Disc brake wear
You may have written about this previously because disc brakes have been around for quite a while, but I thought I’d ask because I can’t be the only one who has had this problem. When racing in wet and sandy or gritty conditions, I noticed that my disc brake pads wear extremely fast, which results in nonfunctional brakes for extensive portions of the race.
I recently did a rainy, 36-mile gravel race with pads that had less than 200 miles on them. Twenty miles into the race, my brakes were useless. I had not locked up my brakes or done any hard braking up to the point when they stopped working. I also had this problem a few months ago in a snowy and sandy ’cross race, during which my brakes were shot after the first 15 minutes. There was a lot of hard braking in that race, so it did not worry me as much under those circumstances. In both cases, I had to resort to some flintstoning to keep from careening off the course. Needless to say, riding 16 miles or half of a ’cross race without brakes is a harrowing experience.
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Is this happening due to poor braking technique on my part (this is my first bike with discs) or is this something that is inherent to disc brakes? If so, is there anything I can do to prevent the brake pads from wearing so quickly? I also noticed that everyone riding cantilevers could slow themselves down while I could not, unless I put a foot down. Do cantilevers work better in these conditions and if so, why is the industry pushing disc brakes so hard, when they seem, in my limited experience, to have a very high rate of pad wear and essentially total failure in adverse conditions? While discs seem to offer superior braking when they work, the potential for total failure seems to offset any benefit that they may have when they’re actually working. I think this would be, or should be, a major concern for companies that are putting these brakes on their bikes. Or am I just doing something wrong?
It has everything to do with the type of brakes you have and the rotors you are using; it probably has very little to do with your braking technique.
As the pads wear on cable-actuated disc brakes like yours, they become ever further from the rotor until you tighten the cable again. [Ed. note: Paul confirmed in a separate email exchange that these are cable-actuated disc brakes.] You could keep tightening the cable whenever your brakes cease to work, but this is not possible on the fly on a road or cyclocross bike, because the only barrel adjuster on the cable is at the caliper. Mountain bike brake levers for cable brakes have barrel adjusters on them, so a rider could keep tightening these down while riding in the conditions you describe and keep having brakes until the pads grind through and are metal-on-metal (pad-backing plates against the rotors).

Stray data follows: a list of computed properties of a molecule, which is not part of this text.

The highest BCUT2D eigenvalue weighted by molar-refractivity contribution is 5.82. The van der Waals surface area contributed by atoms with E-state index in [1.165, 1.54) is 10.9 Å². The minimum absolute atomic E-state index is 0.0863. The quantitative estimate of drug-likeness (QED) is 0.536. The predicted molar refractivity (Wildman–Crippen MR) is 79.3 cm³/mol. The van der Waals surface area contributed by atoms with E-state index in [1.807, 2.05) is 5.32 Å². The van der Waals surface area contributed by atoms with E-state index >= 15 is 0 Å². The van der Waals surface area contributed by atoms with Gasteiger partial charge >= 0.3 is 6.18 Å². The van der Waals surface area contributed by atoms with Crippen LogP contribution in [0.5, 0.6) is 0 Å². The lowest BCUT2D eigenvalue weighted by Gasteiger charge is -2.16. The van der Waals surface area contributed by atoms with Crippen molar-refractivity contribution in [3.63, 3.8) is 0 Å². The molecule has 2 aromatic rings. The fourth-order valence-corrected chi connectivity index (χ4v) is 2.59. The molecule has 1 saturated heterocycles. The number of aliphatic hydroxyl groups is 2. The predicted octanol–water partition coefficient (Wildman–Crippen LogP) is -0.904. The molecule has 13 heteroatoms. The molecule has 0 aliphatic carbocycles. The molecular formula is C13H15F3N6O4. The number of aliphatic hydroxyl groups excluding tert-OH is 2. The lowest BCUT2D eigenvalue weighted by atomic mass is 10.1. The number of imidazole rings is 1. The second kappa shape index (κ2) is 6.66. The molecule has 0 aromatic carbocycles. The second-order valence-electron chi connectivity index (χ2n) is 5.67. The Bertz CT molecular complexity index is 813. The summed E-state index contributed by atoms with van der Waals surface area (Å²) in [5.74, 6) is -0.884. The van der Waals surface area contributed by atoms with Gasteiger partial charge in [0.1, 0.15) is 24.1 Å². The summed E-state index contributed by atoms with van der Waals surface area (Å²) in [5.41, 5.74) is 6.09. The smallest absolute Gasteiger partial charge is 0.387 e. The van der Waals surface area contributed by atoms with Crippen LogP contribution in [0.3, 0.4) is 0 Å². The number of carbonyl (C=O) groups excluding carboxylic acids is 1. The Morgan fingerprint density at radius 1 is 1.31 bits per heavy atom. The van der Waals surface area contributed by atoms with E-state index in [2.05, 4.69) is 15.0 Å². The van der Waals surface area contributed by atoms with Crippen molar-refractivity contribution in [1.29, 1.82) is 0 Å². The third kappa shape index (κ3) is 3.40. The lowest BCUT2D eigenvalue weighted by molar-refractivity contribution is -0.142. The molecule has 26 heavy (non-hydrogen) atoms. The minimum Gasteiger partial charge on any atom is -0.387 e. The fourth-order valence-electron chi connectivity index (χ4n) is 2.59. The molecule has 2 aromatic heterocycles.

Conversely, hydraulic disc brakes are self-centering, so as the pads wear, their spacing to the rotor stays constant. This is because, as the pads become thinner, the pistons in the caliper continue to advance further out in their cylinders, and additional hydraulic fluid from the reservoir at the lever fills in behind them.
The piston moves forward further with each brake application because the pad is being ground down by grit on the rotor, yet it retracts the same amount each time; thus, it won’t return to the same depth in the cylinder. A square-cross-section o-ring seal around the waist of the piston that sits in a groove in the cylinder wall twists within that groove as the piston advances. That “square seal” retracts the pad by then returning to its original shape, thus bringing the piston back with it, but always the same distance. Obviously, the pads can still wear out with hydraulic brakes until you’re hitting their backing plates, but you’ll have brakes right up until the time when you start scraping your rotor metal-on-metal.
In addition to using hydraulic brakes in the conditions you describe, you should also use a solid rotor without holes in it. Grit dragged around and around by the holes in your rotors is grinding your pads down.
And yes, in those conditions, cantilever brakes will be better because the stuff is too thin to clog them up. But in sticky mud, cantilevers will get clogged up and experience high pad wear, while riders with disc brakes will be smiling, as their brakes will be working great and wearing slowly.
Front wheel twist
The other day I was checking a headset on a road bike with disc brakes to see if it was loose by applying the front brake and rocking the bike back and forth. While doing that, I noticed the front wheel “twist” in the fork a few millimeters toward the rotor side when the wheel/bike had forward pressure on it (wheel was fully secured and has a thru-axle). It got me to thinking, how much would it shift at speed and under a full load, and to what effect does it have on the handling and tracking of the bike? Have there been any tests or reviews done on this? It makes sense that would happen, given the calipers and rotors aren’t centered on the wheels, therefore pulling on the wheels at different amounts from the left vs. the right side of the hub. Any insight and thoughts?